Soccer vs the State by Gabriel Kuhn
Sunday 07 August 2011
The idea of football as "the people's game" has taken a battering in recent years, as at the top level in England and elsewhere it increasingly resembles the "rich man's plaything" or "highly leveraged foreign owners" game.
Soccer vs the State does a useful service by reminding us that since football was codified by public school amateurs in the 19th Century, then run by capitalist club owners after the advent of professionalism, it has rarely belonged to the people except in an emotional sense.
This collection of essays by various hands seems a daunting rag-bag of radical ideas at first glance but, helped by deft linking commentaries from Gabriel Kuhn, a common theme soon emerges: fans worldwide have a duty to fight attempts by government and big business to control football for their own ends. A few entries verge on self-parody – Wally Rosell's "The Pass and Albert Camus" claims: "The act of passing is the antipode of a nihilist or Stakhanovist act; it is a creative act" – but there is plenty of thought-provoking history too. For those who associate the ultra movement with hooligan right-wing fans of the likes of Lazio and Internazionale, it's instructive to learn there are plenty of ultras worldwide who combine a passionate love of their clubs with an abhorrence of both violence and fascism. And the example of the Italian international Cristiano Lucarelli, who took a £450,000-a-year pay cut to play for the side he had always supported – "Some players buy a Ferrari or a yacht. I bought myself a Livorno shirt" – is a welcome antidote to the cynical badge-kissers who pack their bags the minute a better offer comes along. Will this book change anything? Probably not, but it's full of original ideas about what could and should be changed.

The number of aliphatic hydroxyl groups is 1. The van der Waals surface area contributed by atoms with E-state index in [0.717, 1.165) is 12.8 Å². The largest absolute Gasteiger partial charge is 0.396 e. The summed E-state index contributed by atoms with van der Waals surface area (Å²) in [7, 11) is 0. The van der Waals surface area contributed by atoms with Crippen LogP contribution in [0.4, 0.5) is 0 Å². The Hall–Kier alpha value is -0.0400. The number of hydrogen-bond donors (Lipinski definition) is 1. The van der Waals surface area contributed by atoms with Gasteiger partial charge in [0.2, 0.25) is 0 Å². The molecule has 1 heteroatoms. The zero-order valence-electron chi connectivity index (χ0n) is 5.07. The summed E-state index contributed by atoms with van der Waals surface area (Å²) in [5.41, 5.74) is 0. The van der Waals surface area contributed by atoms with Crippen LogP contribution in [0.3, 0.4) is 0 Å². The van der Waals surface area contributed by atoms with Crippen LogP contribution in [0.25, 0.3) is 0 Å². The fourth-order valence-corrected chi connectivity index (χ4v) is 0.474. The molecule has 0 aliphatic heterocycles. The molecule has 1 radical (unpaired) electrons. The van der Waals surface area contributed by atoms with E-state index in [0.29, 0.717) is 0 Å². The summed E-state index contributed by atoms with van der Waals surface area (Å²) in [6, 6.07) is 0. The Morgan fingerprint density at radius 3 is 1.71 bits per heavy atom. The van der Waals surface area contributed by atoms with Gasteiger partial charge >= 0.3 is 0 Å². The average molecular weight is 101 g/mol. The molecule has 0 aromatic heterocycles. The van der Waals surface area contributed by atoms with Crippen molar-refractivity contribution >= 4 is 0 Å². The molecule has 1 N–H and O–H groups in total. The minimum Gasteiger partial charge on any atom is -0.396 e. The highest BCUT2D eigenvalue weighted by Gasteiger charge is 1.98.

Published in paperback by PM Press, £12.99
Is the comedy album making a comeback?comedy
Arts & Ents blogs
- 1 Woman and two children killed by mob in riots over 'blasphemous' Facebook post in Pakistan
- 2 The secret report that helps Israelis to hide facts
- 3 Danish TV reporter is all business up top, all party down below
- 4 Ross Burden dead: MasterChef and Ready Steady Cook star, dies aged 45
- 5 Businessman charged £75 for three small bottles of water in London hotel
Secret Cinema: Why were Back to the Future screenings cancelled?
Top Gear Burma episode breached Ofcom rules over Jeremy Clarkson's racial slur
Game of Thrones season 4 blooper reel unveiled at Comic-Con 2014
Hunger Games: Mockingjay Part 1 teaser trailer sees Katniss lead rebellion against the Capitol
The Simpsons Family Guy trailer: First look at crossover episode after Comic-Con debut
The secret report that helps Israelis to hide facts
A day in the life of Vladimir Putin: The dictator in his labyrinth
A new Russian revolution: The cracks are starting to appear in Putin’s Kremlin power bloc
Were 'Poor Doors' added to mixed developments so wealthy residents don't have to go in alongside social housing tenants?
Arizona execution lasts two hours as killer Joseph Wood left 'snorting and gasping' for air
Opponents of Israel's military operation in Gaza are the real enemies of Middle Eastern peace